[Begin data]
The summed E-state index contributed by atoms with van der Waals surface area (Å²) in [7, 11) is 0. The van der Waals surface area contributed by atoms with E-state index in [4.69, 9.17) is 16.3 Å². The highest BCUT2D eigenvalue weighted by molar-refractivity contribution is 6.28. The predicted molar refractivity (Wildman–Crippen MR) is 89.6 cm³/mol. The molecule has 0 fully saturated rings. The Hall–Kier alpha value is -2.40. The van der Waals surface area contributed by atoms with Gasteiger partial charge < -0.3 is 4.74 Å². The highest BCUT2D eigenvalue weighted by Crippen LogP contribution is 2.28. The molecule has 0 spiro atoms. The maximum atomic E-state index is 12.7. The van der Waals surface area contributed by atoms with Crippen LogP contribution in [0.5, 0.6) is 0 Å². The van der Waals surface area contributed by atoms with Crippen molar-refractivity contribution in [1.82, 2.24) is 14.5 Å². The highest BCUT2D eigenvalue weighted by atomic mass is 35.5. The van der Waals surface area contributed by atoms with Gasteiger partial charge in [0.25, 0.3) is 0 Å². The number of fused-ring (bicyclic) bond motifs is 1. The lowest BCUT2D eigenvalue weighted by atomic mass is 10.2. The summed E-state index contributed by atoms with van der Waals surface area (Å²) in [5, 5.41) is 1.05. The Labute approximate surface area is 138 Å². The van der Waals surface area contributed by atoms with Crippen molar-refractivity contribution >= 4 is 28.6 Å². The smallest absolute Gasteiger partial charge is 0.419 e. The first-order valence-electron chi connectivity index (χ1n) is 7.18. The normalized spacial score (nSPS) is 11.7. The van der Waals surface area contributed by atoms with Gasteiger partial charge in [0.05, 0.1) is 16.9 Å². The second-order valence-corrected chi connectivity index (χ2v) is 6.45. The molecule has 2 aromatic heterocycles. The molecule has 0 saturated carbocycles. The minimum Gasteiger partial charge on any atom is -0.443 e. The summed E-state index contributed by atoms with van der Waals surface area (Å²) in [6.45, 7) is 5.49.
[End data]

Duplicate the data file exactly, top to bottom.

The summed E-state index contributed by atoms with van der Waals surface area (Å²) in [7, 11) is 0. The van der Waals surface area contributed by atoms with E-state index in [4.69, 9.17) is 16.3 Å². The highest BCUT2D eigenvalue weighted by molar-refractivity contribution is 6.28. The predicted molar refractivity (Wildman–Crippen MR) is 89.6 cm³/mol. The molecule has 0 fully saturated rings. The Hall–Kier alpha value is -2.40. The van der Waals surface area contributed by atoms with Gasteiger partial charge < -0.3 is 4.74 Å². The highest BCUT2D eigenvalue weighted by Crippen LogP contribution is 2.28. The molecule has 0 spiro atoms. The maximum atomic E-state index is 12.7. The van der Waals surface area contributed by atoms with Crippen LogP contribution in [0.5, 0.6) is 0 Å². The van der Waals surface area contributed by atoms with Crippen molar-refractivity contribution in [1.82, 2.24) is 14.5 Å². The highest BCUT2D eigenvalue weighted by atomic mass is 35.5. The van der Waals surface area contributed by atoms with Gasteiger partial charge in [0.25, 0.3) is 0 Å². The number of fused-ring (bicyclic) bond motifs is 1. The lowest BCUT2D eigenvalue weighted by atomic mass is 10.2. The summed E-state index contributed by atoms with van der Waals surface area (Å²) in [5, 5.41) is 1.05. The Labute approximate surface area is 138 Å². The van der Waals surface area contributed by atoms with Crippen molar-refractivity contribution >= 4 is 28.6 Å². The smallest absolute Gasteiger partial charge is 0.419 e. The first-order valence-electron chi connectivity index (χ1n) is 7.18. The normalized spacial score (nSPS) is 11.7. The van der Waals surface area contributed by atoms with Gasteiger partial charge in [0.05, 0.1) is 16.9 Å². The second-order valence-corrected chi connectivity index (χ2v) is 6.45. The molecule has 2 aromatic heterocycles. The molecule has 0 saturated carbocycles. The minimum Gasteiger partial charge on any atom is -0.443 e. The summed E-state index contributed by atoms with van der Waals surface area (Å²) in [6.45, 7) is 5.49.